My project asks fundamental questions about the practices of reading satirical cartoons—less anachronistically, caricatures or graphic satires—in Britain between 1750 and 1830. Recent scholarship has developed a sophisticated vocabulary for analyzing the iconography and cultural centrality of graphic satire in a period often known as ‘the golden age of caricature’. Yet, with a few notable exceptions, this historiography remains heavily committed to an understanding of Georgian-era graphic satire as a democratic and democratizing mass medium. My project counters this populist thesis. Georgian political caricatures are palimpsests of allusions to cultural texts, objects, practices, and traditions—from Shakespeare plays to pantomime, from Milton’s Paradise Lost to the paintings of Benjamin West and Henry Fuseli—allusions that are deployed through the elaborate enmeshing of text and image. In other words, Georgian graphic satire worked hard to embed its political commentary and knowledge within high-cultural discourses (and spaces). Its rhetoric thus invited not a glance but a particular type of educated gaze. My study is driven by two interrelated questions. First, how does the locatedness of political knowledge within graphic satirical culture revise our understanding of the political public that looked at and bought caricatures? By ‘locatedness’ I refer not just to the embedding of political commentary within a caricature, but also to the specific public and private spaces where such images were displayed (the metropolitan print-shop window, the print room in the private house). Secondly, what public did graphic satire invite and imagine for itself—both literally, by depicting its own spectators, and discursively, by employing a highly allusive language that could be read only by those with the requisite cultural capital.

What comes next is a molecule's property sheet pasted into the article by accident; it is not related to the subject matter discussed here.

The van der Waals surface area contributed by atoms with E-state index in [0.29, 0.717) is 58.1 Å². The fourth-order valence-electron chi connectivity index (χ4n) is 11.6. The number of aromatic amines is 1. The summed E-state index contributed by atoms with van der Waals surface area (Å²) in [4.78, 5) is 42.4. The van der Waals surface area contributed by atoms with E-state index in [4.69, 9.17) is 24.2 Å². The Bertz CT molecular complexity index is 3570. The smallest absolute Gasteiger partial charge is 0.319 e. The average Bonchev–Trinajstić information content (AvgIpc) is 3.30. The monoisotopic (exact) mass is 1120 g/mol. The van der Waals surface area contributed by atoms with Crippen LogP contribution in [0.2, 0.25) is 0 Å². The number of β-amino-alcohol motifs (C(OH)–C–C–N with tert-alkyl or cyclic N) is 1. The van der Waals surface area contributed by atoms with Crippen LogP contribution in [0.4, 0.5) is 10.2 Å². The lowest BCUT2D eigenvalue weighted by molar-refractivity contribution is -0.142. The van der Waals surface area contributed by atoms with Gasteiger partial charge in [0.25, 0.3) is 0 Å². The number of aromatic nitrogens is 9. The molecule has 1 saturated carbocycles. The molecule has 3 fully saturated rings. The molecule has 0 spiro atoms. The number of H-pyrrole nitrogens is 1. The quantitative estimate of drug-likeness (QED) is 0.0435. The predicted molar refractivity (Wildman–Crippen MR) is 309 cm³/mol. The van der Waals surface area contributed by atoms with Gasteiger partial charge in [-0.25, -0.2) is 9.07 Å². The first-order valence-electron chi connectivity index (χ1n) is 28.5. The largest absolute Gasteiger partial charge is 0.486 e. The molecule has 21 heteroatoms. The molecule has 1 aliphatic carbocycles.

David Taylor is a visiting fellow at CRASSH, Lent 2014.
David Francis Taylor is Assistant Professor of English at the University of Toronto, where he specializes in British literature and culture of the long eighteenth century. His interests include modes of satire and parody; theatre; oratory; print culture; practices of reading and spectatorship; literature and parliamentary politics; the cultural history of Shakespeare; and visual culture. He is the author of Theatres of Opposition: Empire, Revolution, and Richard Brinsley Sheridan (OUP, 2012), and co-editor of The Oxford Handbook of the Georgian Theatre, 1737-1832 (OUP, 2014). His current book project – The Rhetoric of Graphic Satire: Politics, Parody, and the Uses of Literature, 1750-1830 – comprises a study of political caricature’s parodies of canonical texts such as Gulliver’s Travels, Paradise Lost, and Shakespeare’s plays.